Perhaps the de facto standard for forensic analyses in law enforcement, Guidance Software's EnCase Forensic uses a closed format for images. This format is heavily based on ASR Data's Expert Witness Compression Format. EnCase's Evidence File (.E01) format contains a physical bitstream of an acquired disk, prefixed with a "Case Info" header, interlaced with checksums (Adler-32) for every block of 64 sectors (32 KB), and followed by a footer containing an MD5 hash for the entire bitstream. Contained in the header are the date and time of acquisition, an examiner's name, notes on the acquisition, and an optional password; the header concludes with its own checksum.
Not only is the format is compressible, it is also searchable. Compression is block-based, and jump tables and "file pointers" are maintained in the format's header or between blocks "to enhance speed". Disk images can be split into multiple segment files (e.g., for archival to CD or DVD).
Up to version 5 of EnCase the segment files could be no larger than 2 GB. This restriction has been removed using a work around the 31-bit offset values in version 6 of EnCase.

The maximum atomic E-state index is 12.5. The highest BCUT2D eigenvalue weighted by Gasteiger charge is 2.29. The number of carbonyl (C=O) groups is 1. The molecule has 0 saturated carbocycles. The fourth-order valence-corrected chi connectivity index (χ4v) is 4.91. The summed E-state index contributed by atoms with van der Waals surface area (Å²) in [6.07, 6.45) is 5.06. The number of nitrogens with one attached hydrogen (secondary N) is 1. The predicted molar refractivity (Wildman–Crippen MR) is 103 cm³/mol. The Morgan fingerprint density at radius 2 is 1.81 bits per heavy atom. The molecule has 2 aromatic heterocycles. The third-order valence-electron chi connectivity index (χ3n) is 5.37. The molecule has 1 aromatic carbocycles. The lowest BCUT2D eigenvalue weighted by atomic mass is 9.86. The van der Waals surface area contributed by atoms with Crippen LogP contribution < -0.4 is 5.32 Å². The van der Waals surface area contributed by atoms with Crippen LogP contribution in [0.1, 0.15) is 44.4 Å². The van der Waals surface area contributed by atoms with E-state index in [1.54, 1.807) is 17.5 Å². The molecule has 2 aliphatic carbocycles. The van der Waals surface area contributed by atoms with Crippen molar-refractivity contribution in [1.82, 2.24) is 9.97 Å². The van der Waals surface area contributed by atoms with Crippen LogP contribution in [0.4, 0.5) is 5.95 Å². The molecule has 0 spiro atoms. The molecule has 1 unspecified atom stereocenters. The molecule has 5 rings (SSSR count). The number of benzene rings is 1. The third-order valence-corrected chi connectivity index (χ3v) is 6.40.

The format restricts the type and quantity of metadata that can be associated with an image. Extended EWF (EWF-X) defined by the libewf project provides a work around for this restriction specifying a new header and (digest) hash section using XML string to store the metadata. These EWF-X E01 files are compatible with EnCase and allow to store more metadata.
Though some have reverse-engineered the format for compatibility's sake, Guidances extensions to the format remains closed.
ILook Investigator's IDIF, IRBF, and IEIF Formats
ILook Investigator v8 and its disk-imaging counterpart, IXimager, offer three proprietary, authenticated image formats: compressed (IDIF), non-compressed (IRBF), and encrypted (IEIF). Although few technical details are disclosed publicly, IXimager's online documentation provides some insights: IDIF "includes protective mechanisms to detect changes from the source image entity to the output form" and supports "logging of user actions within the confines of that event;" IRBF is similar to IDIF except that disk images are left uncompressed; IEIF, meanwhile, encrypts said images.
For compatibility with ILook Investigator v7 and other forensic tools, IXimager allows for the transformation of each of these formats into raw format.
ProDiscover Family's ProDiscover image file format